social media / vectormine

In an effort to combat the risks investors face on social media, the U.K.’s Financial Conduct Authority (FCA) has proposed new guidance on the industry’s use of social media that aims to modernize the requirements for firms’ online promotions of financial products and services.

“We’ve seen a growing number of ads falling short of the guidance we have in place to stop consumer harm,” said Lucy Castledine, director, consumer investments with the FCA, in a release.

“We want people to stay on the right side of our rules, so we’re updating our guidance to clarify what we expect of firms when marketing financial products online,” she said. “And for those touting products illegally, we will be taking action against you.”

The proposals noted that social media has evolved significantly since the FCA first issued its guidance in 2015.

Those initial requirements were focused on limited text platforms, such as Twitter, but more recently, “YouTubers and streamers have become a major source of financial promotions, and new platforms such as Threads or private communication channels such as Discord are increasingly being used to communicate financial promotions,” it said.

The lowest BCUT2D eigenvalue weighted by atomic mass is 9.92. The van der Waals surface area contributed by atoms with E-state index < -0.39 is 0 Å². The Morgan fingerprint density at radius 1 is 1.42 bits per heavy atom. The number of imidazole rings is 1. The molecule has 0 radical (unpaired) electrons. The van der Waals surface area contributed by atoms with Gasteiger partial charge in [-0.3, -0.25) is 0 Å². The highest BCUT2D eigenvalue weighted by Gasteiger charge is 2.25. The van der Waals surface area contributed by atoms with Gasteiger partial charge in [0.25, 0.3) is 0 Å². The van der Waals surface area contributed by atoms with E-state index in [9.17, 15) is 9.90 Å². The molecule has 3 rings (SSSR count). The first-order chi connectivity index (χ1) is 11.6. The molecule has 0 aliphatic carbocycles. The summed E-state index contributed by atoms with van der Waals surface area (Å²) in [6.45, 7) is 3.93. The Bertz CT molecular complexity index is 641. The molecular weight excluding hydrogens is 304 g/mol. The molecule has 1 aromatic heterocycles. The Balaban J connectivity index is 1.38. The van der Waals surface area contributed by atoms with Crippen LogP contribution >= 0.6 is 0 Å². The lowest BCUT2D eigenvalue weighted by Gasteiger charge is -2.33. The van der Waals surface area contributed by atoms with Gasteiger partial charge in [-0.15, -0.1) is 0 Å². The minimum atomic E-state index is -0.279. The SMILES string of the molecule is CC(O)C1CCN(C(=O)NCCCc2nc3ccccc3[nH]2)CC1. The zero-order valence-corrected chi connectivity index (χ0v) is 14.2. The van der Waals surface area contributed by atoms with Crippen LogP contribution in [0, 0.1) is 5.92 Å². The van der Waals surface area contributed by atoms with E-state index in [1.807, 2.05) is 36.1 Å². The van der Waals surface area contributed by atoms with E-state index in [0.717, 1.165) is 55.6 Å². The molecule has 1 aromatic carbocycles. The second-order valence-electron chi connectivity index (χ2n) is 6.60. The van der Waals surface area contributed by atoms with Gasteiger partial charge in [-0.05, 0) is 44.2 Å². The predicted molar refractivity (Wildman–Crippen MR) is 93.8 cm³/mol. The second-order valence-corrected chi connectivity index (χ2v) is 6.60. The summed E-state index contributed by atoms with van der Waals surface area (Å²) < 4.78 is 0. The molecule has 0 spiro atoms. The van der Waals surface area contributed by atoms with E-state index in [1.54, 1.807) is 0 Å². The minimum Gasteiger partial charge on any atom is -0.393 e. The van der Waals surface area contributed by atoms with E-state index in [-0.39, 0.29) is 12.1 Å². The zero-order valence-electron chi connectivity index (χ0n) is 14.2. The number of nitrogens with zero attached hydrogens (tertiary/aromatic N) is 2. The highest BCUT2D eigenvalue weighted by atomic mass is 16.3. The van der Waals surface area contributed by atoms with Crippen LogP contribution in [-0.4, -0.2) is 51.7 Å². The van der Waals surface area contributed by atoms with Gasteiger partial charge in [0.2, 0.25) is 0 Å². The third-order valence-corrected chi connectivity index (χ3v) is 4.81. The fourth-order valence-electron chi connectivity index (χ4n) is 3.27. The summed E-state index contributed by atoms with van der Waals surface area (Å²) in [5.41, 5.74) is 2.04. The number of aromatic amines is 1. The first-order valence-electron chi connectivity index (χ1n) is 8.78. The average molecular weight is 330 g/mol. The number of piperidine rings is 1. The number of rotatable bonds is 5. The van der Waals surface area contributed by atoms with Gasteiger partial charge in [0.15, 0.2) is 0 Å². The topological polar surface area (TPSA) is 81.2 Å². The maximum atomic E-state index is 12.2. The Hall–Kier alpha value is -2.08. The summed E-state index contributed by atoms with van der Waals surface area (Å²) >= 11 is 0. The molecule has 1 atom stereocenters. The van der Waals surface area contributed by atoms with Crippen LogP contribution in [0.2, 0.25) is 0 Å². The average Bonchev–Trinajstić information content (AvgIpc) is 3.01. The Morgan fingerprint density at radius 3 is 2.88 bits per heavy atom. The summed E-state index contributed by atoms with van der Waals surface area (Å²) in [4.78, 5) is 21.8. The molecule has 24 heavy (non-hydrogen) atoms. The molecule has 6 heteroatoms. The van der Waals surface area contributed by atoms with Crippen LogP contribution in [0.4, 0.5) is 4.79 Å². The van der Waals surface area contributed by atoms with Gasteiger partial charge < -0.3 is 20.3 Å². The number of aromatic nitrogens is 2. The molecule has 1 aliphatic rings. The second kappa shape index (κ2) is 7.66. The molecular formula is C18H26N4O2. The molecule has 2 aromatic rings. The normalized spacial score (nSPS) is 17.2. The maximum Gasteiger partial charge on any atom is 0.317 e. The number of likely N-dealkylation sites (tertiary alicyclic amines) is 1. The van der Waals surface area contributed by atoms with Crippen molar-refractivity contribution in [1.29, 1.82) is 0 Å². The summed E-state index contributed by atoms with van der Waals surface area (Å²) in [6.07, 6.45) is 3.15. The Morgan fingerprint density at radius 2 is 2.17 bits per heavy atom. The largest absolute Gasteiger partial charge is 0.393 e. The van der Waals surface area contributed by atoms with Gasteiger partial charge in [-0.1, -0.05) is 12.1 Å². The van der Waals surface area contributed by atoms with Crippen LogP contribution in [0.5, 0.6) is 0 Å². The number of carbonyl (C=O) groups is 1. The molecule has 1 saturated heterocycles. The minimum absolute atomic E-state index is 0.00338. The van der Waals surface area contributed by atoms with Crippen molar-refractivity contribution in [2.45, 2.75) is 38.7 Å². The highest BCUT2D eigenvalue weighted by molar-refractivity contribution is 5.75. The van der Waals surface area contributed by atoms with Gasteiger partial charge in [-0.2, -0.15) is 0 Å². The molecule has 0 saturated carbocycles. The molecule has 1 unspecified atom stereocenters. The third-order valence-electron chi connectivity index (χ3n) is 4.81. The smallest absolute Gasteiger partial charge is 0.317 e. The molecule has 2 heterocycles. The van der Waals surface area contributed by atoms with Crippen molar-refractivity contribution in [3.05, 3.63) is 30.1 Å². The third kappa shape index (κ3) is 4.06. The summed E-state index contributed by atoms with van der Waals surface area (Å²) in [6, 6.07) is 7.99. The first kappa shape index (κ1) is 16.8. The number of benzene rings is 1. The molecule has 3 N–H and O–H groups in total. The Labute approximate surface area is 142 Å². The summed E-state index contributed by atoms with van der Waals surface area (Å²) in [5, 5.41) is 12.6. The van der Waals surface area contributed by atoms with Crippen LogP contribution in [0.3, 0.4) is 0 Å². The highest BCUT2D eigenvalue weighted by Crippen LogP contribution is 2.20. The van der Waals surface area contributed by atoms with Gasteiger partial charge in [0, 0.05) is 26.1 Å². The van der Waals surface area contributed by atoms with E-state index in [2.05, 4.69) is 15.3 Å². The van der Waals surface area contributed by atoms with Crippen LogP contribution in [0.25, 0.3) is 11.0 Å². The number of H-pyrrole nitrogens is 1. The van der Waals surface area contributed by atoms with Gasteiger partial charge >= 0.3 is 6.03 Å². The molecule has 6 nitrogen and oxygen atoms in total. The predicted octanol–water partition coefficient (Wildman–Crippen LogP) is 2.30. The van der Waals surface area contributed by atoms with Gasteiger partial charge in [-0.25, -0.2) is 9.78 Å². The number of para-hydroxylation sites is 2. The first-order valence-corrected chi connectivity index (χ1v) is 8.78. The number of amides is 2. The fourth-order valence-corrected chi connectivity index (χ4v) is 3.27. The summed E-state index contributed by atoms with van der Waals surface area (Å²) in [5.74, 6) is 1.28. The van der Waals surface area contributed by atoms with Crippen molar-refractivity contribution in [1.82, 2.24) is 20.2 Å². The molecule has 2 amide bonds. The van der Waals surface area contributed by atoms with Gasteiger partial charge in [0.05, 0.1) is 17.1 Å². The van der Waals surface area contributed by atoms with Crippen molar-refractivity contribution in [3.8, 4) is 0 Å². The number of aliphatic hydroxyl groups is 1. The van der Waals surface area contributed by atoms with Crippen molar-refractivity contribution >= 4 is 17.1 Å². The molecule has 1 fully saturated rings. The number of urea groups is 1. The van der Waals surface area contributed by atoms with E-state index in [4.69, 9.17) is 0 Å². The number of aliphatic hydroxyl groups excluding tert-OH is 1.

Additionally, firms are increasingly paying “finfluencers” to promote products and services to younger investors, the regulator said — adding that 74% of people aged 18 to 29 say they trust the advice of social media influencers.

“Often these influencers have little knowledge of what they’re promoting. This lack of expertise is reflected in the large number of promotions that are either illegal or non-compliant, making it likely that consumers will see poor quality information on social media,” it said.

The proposals are out for comment until Sept. 11, and the FCA said it intends to finalize its revised guidance by the end of the year.

New rules will also take effect on Oct. 8 to ban incentives to tout crypto investments, such as “refer a friend” bonuses, and to require new risk warnings from promoters.